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Abstrakt

Urethane foam mattresses are commonly used as cushioning when placing panel flooring on the floor slab of a building. Urethane foam consists of elastic fibres with pores. Both elements can affect the performance of the insulation against impact sounds. However, these effects have not yet been detailed, and they may change if the material properties or constitution of the fibres and pores in the cushioning change. In this paper, we propose an analytical model for use in evaluating the performance of insulation against floor impact sound. This model was used to examine the contribution of the pores versus the elastic fibres to wave transmissions from the flooring surface to the slab. The results reveal that the constitution of the foam (either open or closed cells of pores) and the thickness and hardness of the cushion layer strongly affect the sound insulation performance of the floor.
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Abstrakt

The same speech sounds (phones) produced by different speakers can sometimes exhibit significant differences. Therefore, it is essential to use algorithms compensating these differences in ASR systems. Speaker clustering is an attractive solution to the compensation problem, as it does not require long utterances or high computational effort at the recognition stage. The report proposes a clustering method based solely on adaptation of UBM model weights. This solution has turned out to be effective even when using a very short utterance. The obtained improvement of frame recognition quality measured by means of frame error rate is over 5%. It is noteworthy that this improvement concerns all vowels, even though the clustering discussed in this report was based only on the phoneme a. This indicates a strong correlation between the articulation of different vowels, which is probably related to the size of the vocal tract.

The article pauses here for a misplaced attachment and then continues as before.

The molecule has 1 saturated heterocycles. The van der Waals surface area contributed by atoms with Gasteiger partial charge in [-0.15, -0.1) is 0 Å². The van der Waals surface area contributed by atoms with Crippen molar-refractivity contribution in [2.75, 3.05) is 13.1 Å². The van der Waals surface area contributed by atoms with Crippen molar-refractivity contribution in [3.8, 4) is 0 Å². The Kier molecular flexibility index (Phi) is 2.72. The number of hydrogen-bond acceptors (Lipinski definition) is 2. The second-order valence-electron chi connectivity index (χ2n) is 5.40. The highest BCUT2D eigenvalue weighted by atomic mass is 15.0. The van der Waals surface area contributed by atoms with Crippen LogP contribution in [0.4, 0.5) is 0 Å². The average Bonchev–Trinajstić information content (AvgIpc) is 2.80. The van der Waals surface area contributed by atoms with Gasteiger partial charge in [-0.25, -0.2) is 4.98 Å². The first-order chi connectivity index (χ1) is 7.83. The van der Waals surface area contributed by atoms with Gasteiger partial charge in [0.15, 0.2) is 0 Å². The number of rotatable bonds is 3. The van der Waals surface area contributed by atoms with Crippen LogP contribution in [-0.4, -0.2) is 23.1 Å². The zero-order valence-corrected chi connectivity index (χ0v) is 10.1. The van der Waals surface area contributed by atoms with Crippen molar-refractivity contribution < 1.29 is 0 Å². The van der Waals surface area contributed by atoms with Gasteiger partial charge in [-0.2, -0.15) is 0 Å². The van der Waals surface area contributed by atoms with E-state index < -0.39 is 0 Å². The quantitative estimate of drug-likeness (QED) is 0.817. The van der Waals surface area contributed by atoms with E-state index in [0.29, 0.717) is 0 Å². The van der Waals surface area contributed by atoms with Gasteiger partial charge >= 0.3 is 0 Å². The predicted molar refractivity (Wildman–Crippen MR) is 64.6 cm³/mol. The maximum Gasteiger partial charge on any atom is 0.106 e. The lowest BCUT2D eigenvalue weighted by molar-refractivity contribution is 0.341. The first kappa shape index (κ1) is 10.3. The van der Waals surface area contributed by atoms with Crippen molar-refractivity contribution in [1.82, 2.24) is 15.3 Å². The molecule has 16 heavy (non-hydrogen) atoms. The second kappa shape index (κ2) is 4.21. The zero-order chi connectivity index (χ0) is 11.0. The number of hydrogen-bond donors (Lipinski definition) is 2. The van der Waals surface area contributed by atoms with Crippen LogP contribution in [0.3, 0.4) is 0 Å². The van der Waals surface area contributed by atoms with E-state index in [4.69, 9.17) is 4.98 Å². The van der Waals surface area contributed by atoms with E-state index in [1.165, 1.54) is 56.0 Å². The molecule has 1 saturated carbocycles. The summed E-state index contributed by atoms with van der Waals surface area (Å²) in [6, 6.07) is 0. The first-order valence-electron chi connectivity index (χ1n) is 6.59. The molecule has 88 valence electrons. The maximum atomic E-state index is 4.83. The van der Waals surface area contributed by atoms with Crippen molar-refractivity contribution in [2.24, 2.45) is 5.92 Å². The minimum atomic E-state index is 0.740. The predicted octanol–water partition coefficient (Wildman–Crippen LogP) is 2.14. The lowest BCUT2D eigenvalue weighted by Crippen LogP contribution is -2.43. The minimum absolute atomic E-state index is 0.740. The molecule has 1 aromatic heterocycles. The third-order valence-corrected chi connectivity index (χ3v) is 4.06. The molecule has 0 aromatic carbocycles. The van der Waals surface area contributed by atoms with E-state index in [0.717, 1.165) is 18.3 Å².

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Abstrakt